Announcement

Collapse
No announcement yet.

Another train hauling oil derails

Collapse
X
 
  • Filter
  • Time
  • Show
Clear All
new posts

  • #16
    Originally posted by Combat Engineer View Post
    Nope right in your post. Explain the use of different terms.
    It's actually written in English. Anyone with at least 3rd grade reading comprehension and a rudimentary idea as to how a pipeline functions, could understand this.
    Watts Up With That? | The world's most viewed site on global warming and climate change.

    Comment


    • #17
      Originally posted by The Doctor View Post
      It's actually written in English. Anyone with at least 3rd grade reading comprehension and a rudimentary idea as to how a pipeline functions, could understand this.
      Explain the use of the two terms.

      "The XL pipeline will transport Canadian and US oil to......."

      Makes more sense to me. No hedging.
      “The time has come,” the Walrus said,
      “To talk of many things:
      Of shoes—and ships—and sealing-wax—
      Of cabbages—and kings—
      And why the sea is boiling hot—
      And whether pigs have wings.”
      ― Lewis Carroll

      Comment


      • #18
        Originally posted by Combat Engineer View Post
        Explain the use of the two terms.

        "The XL pipeline will transport Canadian and US oil to......."

        Makes more sense to me. No hedging.
        A new life awaits you in the off world colonies; the chance to begin again in a golden land of opportunity and adventure!

        Comment


        • #19
          Originally posted by Pirateship1982 View Post
          I like clear and concise. When organizations don't do so, especially in a deliberate communication such as a website, I tend to think they have a specific reason to not do so.
          “The time has come,” the Walrus said,
          “To talk of many things:
          Of shoes—and ships—and sealing-wax—
          Of cabbages—and kings—
          And why the sea is boiling hot—
          And whether pigs have wings.”
          ― Lewis Carroll

          Comment


          • #20
            Originally posted by Combat Engineer View Post
            Explain the use of the two terms.

            "The XL pipeline will transport Canadian and US oil to......."

            Makes more sense to me. No hedging.
            The folks at TransCanada probably thought that "support the significant growth of crude oil production in the United States from producers in the Bakken region of Montana and North Dakota" makes the pipeline more valuable than if it was just transporting the oil.

            There is no hedging involved. The only way a pipeline can support production growth is by moving more oil than is currently being transported.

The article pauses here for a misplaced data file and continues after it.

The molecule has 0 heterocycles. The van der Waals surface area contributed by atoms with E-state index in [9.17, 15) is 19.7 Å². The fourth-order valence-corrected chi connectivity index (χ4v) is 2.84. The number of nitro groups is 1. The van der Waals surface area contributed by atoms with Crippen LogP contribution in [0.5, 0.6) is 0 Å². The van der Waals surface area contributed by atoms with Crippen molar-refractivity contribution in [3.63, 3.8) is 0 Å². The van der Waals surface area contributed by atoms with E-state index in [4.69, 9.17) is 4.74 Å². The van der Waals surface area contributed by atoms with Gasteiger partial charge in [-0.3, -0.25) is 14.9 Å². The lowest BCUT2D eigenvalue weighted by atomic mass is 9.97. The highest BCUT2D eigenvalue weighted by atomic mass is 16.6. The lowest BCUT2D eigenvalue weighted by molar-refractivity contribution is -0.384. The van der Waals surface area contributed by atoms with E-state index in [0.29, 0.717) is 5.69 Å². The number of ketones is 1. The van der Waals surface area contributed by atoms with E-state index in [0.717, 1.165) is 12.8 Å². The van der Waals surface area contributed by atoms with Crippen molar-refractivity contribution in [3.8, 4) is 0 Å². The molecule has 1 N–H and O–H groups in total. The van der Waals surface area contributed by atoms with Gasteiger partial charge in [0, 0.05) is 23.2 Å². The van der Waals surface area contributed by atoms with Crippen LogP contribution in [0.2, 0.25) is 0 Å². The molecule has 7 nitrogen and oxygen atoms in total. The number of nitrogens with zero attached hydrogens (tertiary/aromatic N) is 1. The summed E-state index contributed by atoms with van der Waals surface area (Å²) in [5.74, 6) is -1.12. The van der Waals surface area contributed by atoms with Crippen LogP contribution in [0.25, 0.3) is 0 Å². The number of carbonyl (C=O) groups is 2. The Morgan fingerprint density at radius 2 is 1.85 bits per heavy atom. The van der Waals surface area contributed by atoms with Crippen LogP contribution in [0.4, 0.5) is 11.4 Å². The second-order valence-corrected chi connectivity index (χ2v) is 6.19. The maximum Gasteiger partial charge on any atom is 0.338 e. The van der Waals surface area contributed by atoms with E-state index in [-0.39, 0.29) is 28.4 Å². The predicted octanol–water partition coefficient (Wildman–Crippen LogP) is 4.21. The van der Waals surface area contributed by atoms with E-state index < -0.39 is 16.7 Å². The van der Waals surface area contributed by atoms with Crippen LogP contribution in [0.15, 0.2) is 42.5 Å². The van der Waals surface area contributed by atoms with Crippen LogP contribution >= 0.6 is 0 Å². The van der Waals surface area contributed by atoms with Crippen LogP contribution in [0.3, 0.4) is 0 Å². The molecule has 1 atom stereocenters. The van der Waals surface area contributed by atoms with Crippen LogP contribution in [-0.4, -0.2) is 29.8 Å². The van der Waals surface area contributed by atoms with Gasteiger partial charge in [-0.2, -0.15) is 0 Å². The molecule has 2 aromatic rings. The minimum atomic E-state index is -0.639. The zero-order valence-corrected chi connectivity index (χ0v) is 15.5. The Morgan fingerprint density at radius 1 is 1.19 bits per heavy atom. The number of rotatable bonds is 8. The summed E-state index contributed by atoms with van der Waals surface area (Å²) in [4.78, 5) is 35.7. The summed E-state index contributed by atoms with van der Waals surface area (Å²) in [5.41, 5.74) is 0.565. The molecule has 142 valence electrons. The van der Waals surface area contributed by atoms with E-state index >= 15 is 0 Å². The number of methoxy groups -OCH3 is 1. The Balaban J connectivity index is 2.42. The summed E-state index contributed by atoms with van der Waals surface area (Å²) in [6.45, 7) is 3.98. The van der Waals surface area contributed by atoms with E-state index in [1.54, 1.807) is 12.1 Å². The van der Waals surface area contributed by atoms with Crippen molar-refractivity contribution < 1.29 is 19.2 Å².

Watts Up With That? | The world's most viewed site on global warming and climate change.

            Comment


            • #21
              Originally posted by Combat Engineer View Post
              I like clear and concise. When organizations don't do so, especially in a deliberate communication such as a website, I tend to think they have a specific reason to not do so.
              It couldn't be anymore clear and concise than it already is.
              Watts Up With That? | The world's most viewed site on global warming and climate change.

              Comment


              • #22
                Originally posted by The Doctor View Post
                It couldn't be anymore clear and concise than it already is.
                Yes, it can. I posted a much clearer and concise start of the statement. Simply state the pipeline will carry US and Canadian Crude. Their website does not say any such thing.

                WIll it? I don't know, they've not stated that it will.
                “The time has come,” the Walrus said,
                “To talk of many things:
                Of shoes—and ships—and sealing-wax—
                Of cabbages—and kings—
                And why the sea is boiling hot—
                And whether pigs have wings.”
                ― Lewis Carroll

                Comment


                • #23
                  Originally posted by The Doctor View Post
                  The folks at TransCanada probably thought that "support the significant growth of crude oil production in the United States from producers in the Bakken region of Montana and North Dakota" makes the pipeline more valuable than if it was just transporting the oil.

                  There is no hedging involved. The only way a pipeline can support production growth is by moving more oil than is currently being transported.
                  Freeing up how many 100's of thousands of rail cars from transporting Canadian Crude would not lower the cost to others still using rail? Has supply and demand been suspended?
                  “The time has come,” the Walrus said,
                  “To talk of many things:
                  Of shoes—and ships—and sealing-wax—
                  Of cabbages—and kings—
                  And why the sea is boiling hot—
                  And whether pigs have wings.”
                  ― Lewis Carroll

                  Comment


                  • #24
                    Originally posted by Combat Engineer View Post
                    Freeing up how many 100's of thousands of rail cars from transporting Canadian Crude would not lower the cost to others still using rail? Has supply and demand been suspended?
                    Firstly, they ship on different railroads...





                    The Bakken isn't currently competing with Canadian oil for rail transport.

                    Secondly, he Bakken Marketlink portion of the KXL is designed to transport 65,000 to 100,000 bopd from the Williston Basin (where the Bakken is) to refineries...